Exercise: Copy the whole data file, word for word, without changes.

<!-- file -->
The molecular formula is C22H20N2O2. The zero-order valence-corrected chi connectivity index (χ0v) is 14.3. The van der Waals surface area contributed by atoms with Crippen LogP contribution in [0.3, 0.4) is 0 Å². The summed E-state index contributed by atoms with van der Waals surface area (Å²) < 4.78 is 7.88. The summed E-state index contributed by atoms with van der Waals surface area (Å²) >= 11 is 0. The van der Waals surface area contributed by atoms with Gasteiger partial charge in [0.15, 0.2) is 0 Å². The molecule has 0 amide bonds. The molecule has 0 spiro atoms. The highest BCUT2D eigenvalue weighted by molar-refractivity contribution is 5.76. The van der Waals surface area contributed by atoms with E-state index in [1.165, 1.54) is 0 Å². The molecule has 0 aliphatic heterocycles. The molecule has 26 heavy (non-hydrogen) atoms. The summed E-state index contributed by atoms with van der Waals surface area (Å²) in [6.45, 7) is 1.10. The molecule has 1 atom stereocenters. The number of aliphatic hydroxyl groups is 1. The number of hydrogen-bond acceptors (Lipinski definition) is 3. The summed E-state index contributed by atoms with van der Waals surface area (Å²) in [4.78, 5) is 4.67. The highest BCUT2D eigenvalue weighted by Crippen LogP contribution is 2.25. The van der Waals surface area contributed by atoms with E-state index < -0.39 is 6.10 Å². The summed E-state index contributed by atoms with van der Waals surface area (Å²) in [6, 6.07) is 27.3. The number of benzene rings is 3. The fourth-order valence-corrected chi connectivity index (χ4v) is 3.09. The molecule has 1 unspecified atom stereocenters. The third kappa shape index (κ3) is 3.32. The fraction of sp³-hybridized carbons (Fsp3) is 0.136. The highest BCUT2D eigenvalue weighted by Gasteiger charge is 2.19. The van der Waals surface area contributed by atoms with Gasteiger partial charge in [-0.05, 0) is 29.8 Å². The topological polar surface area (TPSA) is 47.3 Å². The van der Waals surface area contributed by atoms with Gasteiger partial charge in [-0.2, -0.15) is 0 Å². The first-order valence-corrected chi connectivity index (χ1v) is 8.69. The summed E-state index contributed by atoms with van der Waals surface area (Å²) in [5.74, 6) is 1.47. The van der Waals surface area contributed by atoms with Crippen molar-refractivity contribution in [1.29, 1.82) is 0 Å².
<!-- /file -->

The molecular formula is C22H20N2O2. The zero-order valence-corrected chi connectivity index (χ0v) is 14.3. The van der Waals surface area contributed by atoms with Crippen LogP contribution in [0.3, 0.4) is 0 Å². The summed E-state index contributed by atoms with van der Waals surface area (Å²) < 4.78 is 7.88. The summed E-state index contributed by atoms with van der Waals surface area (Å²) >= 11 is 0. The van der Waals surface area contributed by atoms with Gasteiger partial charge in [0.15, 0.2) is 0 Å². The molecule has 0 amide bonds. The molecule has 0 spiro atoms. The highest BCUT2D eigenvalue weighted by molar-refractivity contribution is 5.76. The van der Waals surface area contributed by atoms with E-state index in [1.165, 1.54) is 0 Å². The molecule has 0 aliphatic heterocycles. The molecule has 26 heavy (non-hydrogen) atoms. The summed E-state index contributed by atoms with van der Waals surface area (Å²) in [6.45, 7) is 1.10. The molecule has 1 atom stereocenters. The number of aliphatic hydroxyl groups is 1. The number of hydrogen-bond acceptors (Lipinski definition) is 3. The summed E-state index contributed by atoms with van der Waals surface area (Å²) in [4.78, 5) is 4.67. The highest BCUT2D eigenvalue weighted by Crippen LogP contribution is 2.25. The van der Waals surface area contributed by atoms with E-state index < -0.39 is 6.10 Å². The summed E-state index contributed by atoms with van der Waals surface area (Å²) in [6, 6.07) is 27.3. The number of benzene rings is 3. The fourth-order valence-corrected chi connectivity index (χ4v) is 3.09. The molecule has 1 unspecified atom stereocenters. The third kappa shape index (κ3) is 3.32. The fraction of sp³-hybridized carbons (Fsp3) is 0.136. The highest BCUT2D eigenvalue weighted by Gasteiger charge is 2.19. The van der Waals surface area contributed by atoms with Gasteiger partial charge in [-0.05, 0) is 29.8 Å². The topological polar surface area (TPSA) is 47.3 Å². The van der Waals surface area contributed by atoms with Gasteiger partial charge in [-0.2, -0.15) is 0 Å². The first-order valence-corrected chi connectivity index (χ1v) is 8.69. The summed E-state index contributed by atoms with van der Waals surface area (Å²) in [5.74, 6) is 1.47. The van der Waals surface area contributed by atoms with Crippen molar-refractivity contribution in [1.29, 1.82) is 0 Å².